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Ultrasonic waves are sound waves above the limit of human hearing and can be put to practical use in manufacturing everything from car computers to medical equipment. This is because these vibrations cause plastics and thin layers of metals to melt in predictable and controllable ways which can be channeled into a weld. The equipment and process for ultrasonic welding are highly specialized, easily adapted for automation and provide quality welds.

Ultrasonic Waves


To use this type of welding, you will need some basic equipment such as Dukane ultrasonic converters, boosters, horns, and anvils or fixtures to hold the items being welded together. You will also need a power supply and a way to apply pressure to the pieces. The type of fixture and pressure will largely depend on which materials you are using and the sizes of each piece. Those same factors will change the way your computer or microprocessor configures the frequency, temperature and pressure of this process as well as the timing and how the waves are directed.


The process of ultrasonic welding can be boiled down to some basic steps. The parts to be welded are placed on the fixture and the horn contacts the materials. Pressure is applied to keep the horn and parts in place, usually air pressure from a pneumatic arm. The horn then emits sound waves either up-and-down or side-to-side for the length of time dictated by the materials being used. Once the weld is set, the horn and materials can be removed. For metals, the sound waves are applied parallel to the plane of the materials, and the metal is heated but not melted. This removes films and metal oxides from the surface and allows the molecules to flow between parts to form the bond. Plastics, on the other hand, have ultrasonic waves applied perpendicular to the plane of the materials to melt and fuse the parts together.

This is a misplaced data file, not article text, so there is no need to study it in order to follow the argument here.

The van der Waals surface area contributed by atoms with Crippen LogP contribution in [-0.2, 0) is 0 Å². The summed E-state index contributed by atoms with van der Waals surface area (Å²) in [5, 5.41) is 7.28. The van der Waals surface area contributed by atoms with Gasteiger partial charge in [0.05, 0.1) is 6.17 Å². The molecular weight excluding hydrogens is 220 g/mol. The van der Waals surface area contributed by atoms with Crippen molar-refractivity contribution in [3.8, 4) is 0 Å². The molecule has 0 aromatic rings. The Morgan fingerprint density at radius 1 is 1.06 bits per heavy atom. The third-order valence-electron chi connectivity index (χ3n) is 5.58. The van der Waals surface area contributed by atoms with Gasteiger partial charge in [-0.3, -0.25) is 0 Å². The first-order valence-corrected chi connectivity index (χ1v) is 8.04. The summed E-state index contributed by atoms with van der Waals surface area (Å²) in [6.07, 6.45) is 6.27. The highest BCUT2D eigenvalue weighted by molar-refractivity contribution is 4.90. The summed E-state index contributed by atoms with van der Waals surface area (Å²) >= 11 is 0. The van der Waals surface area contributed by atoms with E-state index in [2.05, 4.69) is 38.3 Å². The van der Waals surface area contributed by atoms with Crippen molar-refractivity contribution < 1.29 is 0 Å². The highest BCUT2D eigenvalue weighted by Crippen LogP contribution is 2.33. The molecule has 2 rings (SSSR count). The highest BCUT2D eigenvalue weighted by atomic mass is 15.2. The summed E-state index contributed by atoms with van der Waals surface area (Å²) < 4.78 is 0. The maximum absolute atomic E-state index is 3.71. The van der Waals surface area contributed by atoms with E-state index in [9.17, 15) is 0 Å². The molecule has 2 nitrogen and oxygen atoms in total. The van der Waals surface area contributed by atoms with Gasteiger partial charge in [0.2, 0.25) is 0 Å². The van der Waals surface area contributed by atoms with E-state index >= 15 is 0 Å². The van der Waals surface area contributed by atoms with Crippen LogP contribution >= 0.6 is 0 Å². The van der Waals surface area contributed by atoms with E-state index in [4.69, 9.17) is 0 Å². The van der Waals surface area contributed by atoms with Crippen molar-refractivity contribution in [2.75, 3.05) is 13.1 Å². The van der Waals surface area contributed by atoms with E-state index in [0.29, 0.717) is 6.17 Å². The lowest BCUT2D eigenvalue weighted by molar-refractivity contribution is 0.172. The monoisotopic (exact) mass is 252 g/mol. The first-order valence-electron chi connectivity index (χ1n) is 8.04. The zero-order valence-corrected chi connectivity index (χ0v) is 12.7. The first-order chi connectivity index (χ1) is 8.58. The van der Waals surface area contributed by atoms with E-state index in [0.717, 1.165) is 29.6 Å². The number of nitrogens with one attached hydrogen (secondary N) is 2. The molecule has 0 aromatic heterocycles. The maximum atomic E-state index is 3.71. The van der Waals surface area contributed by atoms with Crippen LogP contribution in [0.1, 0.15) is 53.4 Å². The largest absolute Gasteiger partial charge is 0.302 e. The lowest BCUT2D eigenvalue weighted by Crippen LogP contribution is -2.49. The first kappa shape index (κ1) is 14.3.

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Ultrasonic welding harnesses the vibrations of sounds above the limit of human hearing to bond plastics and metals together. Manufacturers use this type of welding to make electronic components, medical equipment, and even shoes or toys.

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